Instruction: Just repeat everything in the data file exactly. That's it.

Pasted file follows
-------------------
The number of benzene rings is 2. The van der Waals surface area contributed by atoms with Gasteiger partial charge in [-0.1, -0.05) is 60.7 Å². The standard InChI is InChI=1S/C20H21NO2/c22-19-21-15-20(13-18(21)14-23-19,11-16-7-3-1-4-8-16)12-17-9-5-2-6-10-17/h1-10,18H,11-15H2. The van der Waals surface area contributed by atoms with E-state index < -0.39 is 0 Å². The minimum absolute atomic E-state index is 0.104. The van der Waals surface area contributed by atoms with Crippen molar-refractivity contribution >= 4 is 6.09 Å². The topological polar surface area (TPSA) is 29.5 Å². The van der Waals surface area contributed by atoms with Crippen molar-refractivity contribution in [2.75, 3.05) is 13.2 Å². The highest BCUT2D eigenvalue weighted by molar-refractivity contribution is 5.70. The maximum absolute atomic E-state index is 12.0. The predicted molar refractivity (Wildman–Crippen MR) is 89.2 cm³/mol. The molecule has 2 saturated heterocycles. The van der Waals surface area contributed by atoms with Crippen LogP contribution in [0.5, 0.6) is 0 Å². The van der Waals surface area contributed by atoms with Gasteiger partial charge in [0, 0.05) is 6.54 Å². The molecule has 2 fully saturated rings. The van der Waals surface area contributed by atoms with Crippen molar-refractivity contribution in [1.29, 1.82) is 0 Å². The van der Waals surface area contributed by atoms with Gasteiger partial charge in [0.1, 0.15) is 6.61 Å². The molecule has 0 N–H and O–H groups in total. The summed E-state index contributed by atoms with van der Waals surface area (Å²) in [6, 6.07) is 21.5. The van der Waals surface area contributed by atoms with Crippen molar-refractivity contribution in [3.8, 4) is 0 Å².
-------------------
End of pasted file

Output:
The number of benzene rings is 2. The van der Waals surface area contributed by atoms with Gasteiger partial charge in [-0.1, -0.05) is 60.7 Å². The standard InChI is InChI=1S/C20H21NO2/c22-19-21-15-20(13-18(21)14-23-19,11-16-7-3-1-4-8-16)12-17-9-5-2-6-10-17/h1-10,18H,11-15H2. The van der Waals surface area contributed by atoms with E-state index < -0.39 is 0 Å². The minimum absolute atomic E-state index is 0.104. The van der Waals surface area contributed by atoms with Crippen molar-refractivity contribution >= 4 is 6.09 Å². The topological polar surface area (TPSA) is 29.5 Å². The van der Waals surface area contributed by atoms with Crippen molar-refractivity contribution in [2.75, 3.05) is 13.2 Å². The highest BCUT2D eigenvalue weighted by molar-refractivity contribution is 5.70. The maximum absolute atomic E-state index is 12.0. The predicted molar refractivity (Wildman–Crippen MR) is 89.2 cm³/mol. The molecule has 2 saturated heterocycles. The van der Waals surface area contributed by atoms with Crippen LogP contribution in [0.5, 0.6) is 0 Å². The van der Waals surface area contributed by atoms with Gasteiger partial charge in [0, 0.05) is 6.54 Å². The molecule has 2 fully saturated rings. The van der Waals surface area contributed by atoms with Crippen molar-refractivity contribution in [1.29, 1.82) is 0 Å². The van der Waals surface area contributed by atoms with Gasteiger partial charge in [0.1, 0.15) is 6.61 Å². The molecule has 0 N–H and O–H groups in total. The summed E-state index contributed by atoms with van der Waals surface area (Å²) in [6, 6.07) is 21.5. The van der Waals surface area contributed by atoms with Crippen molar-refractivity contribution in [3.8, 4) is 0 Å².